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American conservative pundit Ann Coulter gives a talk on Political Correctness, Media Bias and Freedom of Speech in Calgary, Alta. on Thursday March 25, 2010.Larry MacDougall/The Canadian Press

In a U.S. election year that's seen chairs, birds and binders rise to comedic prominence on the Internet, leave it to Ann Coulter to be the most offensive and unfunny of her political brethren.

During the final presidential debate on Monday, the conservative pundit took to Twitter to comment on Mitt Romney's strategy of not verbally attacking Barack Obama. She could have said any number of things with 140 characters. "Sound strategy, Mitt, you don't want to come off as antagonistic to potential voters." Or even, "Knock 'em dead! Go Team Republican!!1! #ourtime." Instead, she tweeted: "I highly approve of Romney's decision to be kind and gentle to the retard."

The R-word? Really? The Internet did not laugh. The reaction to Coulter has, thankfully, been swift and condemning. (For those 1,417 people and counting that have favourited Coulter's tweet on Twitter: Shame on you.) The most damning note, though, comes from an open letter written by Special Olympian John Franklin Stephens, reports the Los Angeles Times.

"Come on Ms. Coulter, you aren't dumb and you aren't shallow. So why are you continually using a word like the R-word as an insult?" begins his missive that's been shared by tens of thousands of users on social media. The letter is worth reading in whole – Stephens, who is 30 years old and has Down syndrome, is clearly not holding anything back. "Well, Ms. Coulter, you, and society, need to learn that being compared to people like me should be considered a badge of honor."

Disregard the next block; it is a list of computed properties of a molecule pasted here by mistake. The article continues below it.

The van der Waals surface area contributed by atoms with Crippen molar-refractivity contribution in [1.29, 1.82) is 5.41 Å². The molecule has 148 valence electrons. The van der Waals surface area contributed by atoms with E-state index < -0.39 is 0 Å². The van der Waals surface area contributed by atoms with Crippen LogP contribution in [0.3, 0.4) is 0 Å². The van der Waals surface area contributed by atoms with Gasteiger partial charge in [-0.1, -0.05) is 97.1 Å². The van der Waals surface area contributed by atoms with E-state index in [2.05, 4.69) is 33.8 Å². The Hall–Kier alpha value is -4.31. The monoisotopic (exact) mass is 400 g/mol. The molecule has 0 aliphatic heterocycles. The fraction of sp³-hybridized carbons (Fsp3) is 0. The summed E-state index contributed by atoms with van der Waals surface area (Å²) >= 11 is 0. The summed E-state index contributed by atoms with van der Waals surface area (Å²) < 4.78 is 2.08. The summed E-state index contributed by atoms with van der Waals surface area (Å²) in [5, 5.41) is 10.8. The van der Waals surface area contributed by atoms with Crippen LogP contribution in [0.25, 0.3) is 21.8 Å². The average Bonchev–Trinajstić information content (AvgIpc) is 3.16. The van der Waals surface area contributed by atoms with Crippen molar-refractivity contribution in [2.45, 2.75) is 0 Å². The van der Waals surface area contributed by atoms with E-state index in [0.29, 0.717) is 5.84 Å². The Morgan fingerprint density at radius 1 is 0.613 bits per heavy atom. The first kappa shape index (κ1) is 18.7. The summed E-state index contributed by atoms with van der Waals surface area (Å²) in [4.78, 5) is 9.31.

As CNN reports, Stephens is simply the angriest in a long line of people who deal with mental disabilities in some way in everyday life. Mommy blogger Ellen Seidman, who has been writing about the challenges of raising a son with special needs, notes that Coulter has been guilty of using the word repeatedly in the past – not to mention her subsequent use of the word again two tweets after the initial blast.

Coulter, for her part, has not responded to any of the criticism, though her passively leaving the tweet publicly intact might be saying enough.

But a simpler question remains: Why is a fully grown adult – albeit an incendiary one – using such language? And, sorry, Ann, you can't hide behind your professional punditry this time. CNN notes that, in 2010, use of the words "retard" and "retardation" in U.S. health, education and labour laws had been banned by Congress in favour of "intellectual disability." They also report that the American Psychiatric Association, which publishes the mental-health bible Diagnostic and Statistical Manual of Mental Disorders, plans to replace the phrase "mental retardation" with "intellectual development disorder" in its upcoming fifth edition.

Regardless of any social stigmas about mental health that Coulter conjures with her tweet, the sadder character statement is that Coulter is no better than an immature school-aged bully who uses words to hurt others. I can imagine when Stephens may have first heard the word, and he hints at it in his letter: "I thought first of asking whether you meant to describe the President as someone who was bullied as a child by people like you," he writes, "but rose above it to find a way to succeed in life as many of my fellow Special Olympians have."

In a time when bullying is being seriously addressed because of its sometimes fatal results and the mental scars it can leave behind years after the fact, it's inexcusable for Coulter to behave like her words are innocently fanning the flames of political discourse. Instead, she's said much more about the way some of us still treat others, her and 1,417-plus other bullies.